Once you’re there, don’t forget to take a shot in a glass made of ice and if you’re there with your fiancée, why not to get married there too? The Ice hotel also has a small chapel where couples from all around the world get married.
17. Back country skiing
Let’s get back to skiing. There are a few very popular ski activities you can try in Scandinavia. Let’s take a look first at ski touring and back country skiing. The difference is very small and the names are often exchanged with each other. In Scandinavia it’s two very different sports though. Back country skis in Scandinavia are very similar to cross country skis, they are just wider and they are used in free terrain. People often use these skis for travelling longer distances from hut to hut and they are also used for multiday trips with an extra sled where you can carry supplies. Try for example back country skis in popular mountain areas in Sweden such as in Jämtland close to Åre or far in the north at Kungsleden.
18. Ski touring
Ski touring in Scandinavia is rather associated with off piste skiing. The skis are more similar to downhill skis and people use skins for going up in the hills. These skis are rather used to climb mountains and to enjoy downhill in free terrain rather than long distances. Thanks to ski touring you can for example climb Norway’s highest mountain – Galdhøpiggen.
19. Ski jumping
One of the winter activities that I have not yet tried and have only observed so far is ski jumping. But if Eddie the Eagle could do it, why couldn’t I? 🙂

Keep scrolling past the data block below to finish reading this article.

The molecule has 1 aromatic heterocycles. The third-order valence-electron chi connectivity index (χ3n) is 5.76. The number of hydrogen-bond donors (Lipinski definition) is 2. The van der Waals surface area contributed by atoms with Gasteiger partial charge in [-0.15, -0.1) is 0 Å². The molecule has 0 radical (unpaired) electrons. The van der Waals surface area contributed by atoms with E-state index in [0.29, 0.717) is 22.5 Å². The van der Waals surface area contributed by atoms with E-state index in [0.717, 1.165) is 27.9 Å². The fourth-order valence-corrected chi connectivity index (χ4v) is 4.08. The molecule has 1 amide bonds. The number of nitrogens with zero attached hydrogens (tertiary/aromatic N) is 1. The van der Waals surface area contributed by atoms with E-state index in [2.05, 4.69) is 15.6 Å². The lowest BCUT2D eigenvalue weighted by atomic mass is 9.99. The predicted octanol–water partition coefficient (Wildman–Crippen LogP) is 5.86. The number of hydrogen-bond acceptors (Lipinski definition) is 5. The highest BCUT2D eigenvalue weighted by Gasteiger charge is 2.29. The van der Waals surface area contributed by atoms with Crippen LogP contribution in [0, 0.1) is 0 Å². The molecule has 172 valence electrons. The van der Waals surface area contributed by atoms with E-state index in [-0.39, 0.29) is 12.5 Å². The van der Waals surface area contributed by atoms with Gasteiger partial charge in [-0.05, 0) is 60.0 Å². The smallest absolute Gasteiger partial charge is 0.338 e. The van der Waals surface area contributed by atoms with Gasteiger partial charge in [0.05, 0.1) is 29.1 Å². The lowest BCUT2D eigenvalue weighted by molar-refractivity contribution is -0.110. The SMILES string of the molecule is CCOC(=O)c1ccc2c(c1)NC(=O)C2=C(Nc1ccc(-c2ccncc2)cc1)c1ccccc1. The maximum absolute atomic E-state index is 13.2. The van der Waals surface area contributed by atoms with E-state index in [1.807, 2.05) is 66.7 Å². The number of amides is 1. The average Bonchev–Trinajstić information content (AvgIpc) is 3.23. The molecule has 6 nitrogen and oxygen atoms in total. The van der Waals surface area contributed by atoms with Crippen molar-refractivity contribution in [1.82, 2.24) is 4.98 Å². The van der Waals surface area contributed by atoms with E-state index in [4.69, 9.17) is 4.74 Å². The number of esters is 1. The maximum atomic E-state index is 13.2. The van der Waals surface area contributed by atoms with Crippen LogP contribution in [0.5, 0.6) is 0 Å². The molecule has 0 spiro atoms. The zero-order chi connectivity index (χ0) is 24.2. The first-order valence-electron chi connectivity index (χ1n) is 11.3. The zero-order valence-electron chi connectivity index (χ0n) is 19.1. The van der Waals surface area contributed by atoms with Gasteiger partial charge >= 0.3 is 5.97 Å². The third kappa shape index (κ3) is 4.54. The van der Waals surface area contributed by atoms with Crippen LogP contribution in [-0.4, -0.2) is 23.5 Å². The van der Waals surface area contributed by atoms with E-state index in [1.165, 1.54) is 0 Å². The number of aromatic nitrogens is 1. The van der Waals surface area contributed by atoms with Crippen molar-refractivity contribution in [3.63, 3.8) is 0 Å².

Would you like to try world class off piste skiing in the best possible conditions? Try heli skiing behind the polar circle. In Abisko you can join a group of skiers and experience heli skiing.
21. Ice Cross
Have you heard about Ice cross? It’s popular mostly thanks to exciting Red Bull events. Check it out and if you dare, visit the ice cross facility in Stockholm.
22. Dog sledding
One of the most popular activities among visitors to Scandinavia is dog sledding. I have to admit I am a bit afraid of dogs so I haven’t tried it yet but I will one day. It looks very cosy! In addition to my own experience, I also have to see this special race in Norway once.
23. Ice climbing
If you like rock climbing you should definitely also try ice climbing. What about ice climbing directly on the highest waterfall in Sweden or the famous Gudvangen icefall in Norway shown in the movie below? It is also on my to try list this winter.
24. Winter swimming
We have already talked about sauna but did you know that it is very popular to swim in ice cold water without going to the sauna these days? There are even races in cold water in Sweden!
25. Winter kayaking
I prefer to utilize water in the solid state during winter for activities such as skiing or skating but there is also an option to experience an adventure on unfrozen lakes. Enjoy views over snow covered national parks or cities from a kayak. Stockholm offers many opportunities for instance.
26. Fat biking
Biking and snow often don’t go together. Slippery roads can be tricky so bikers usually take a break from biking during winter months. Have you heard though about fat biking? These bikes have much thicker tyres so they can be used on snow. Would you like to try?
27. Car drifting
Let’s stay on snowy roads. Do you like cars? Then, I have a winter activity for you too. North west of Stockholm, there is a special lake where ice drive races are organized. Visit Dalarna and test your driving skills on ice!
Yukigassen will bring you back to the childhood times when you had snowball fights with your friends. It is actually an official snowball competition. As you might guess from the name, it comes from Japan but there are Yukigassen associations in all major northern countries including Sweden. Visit Luleå for a national competition.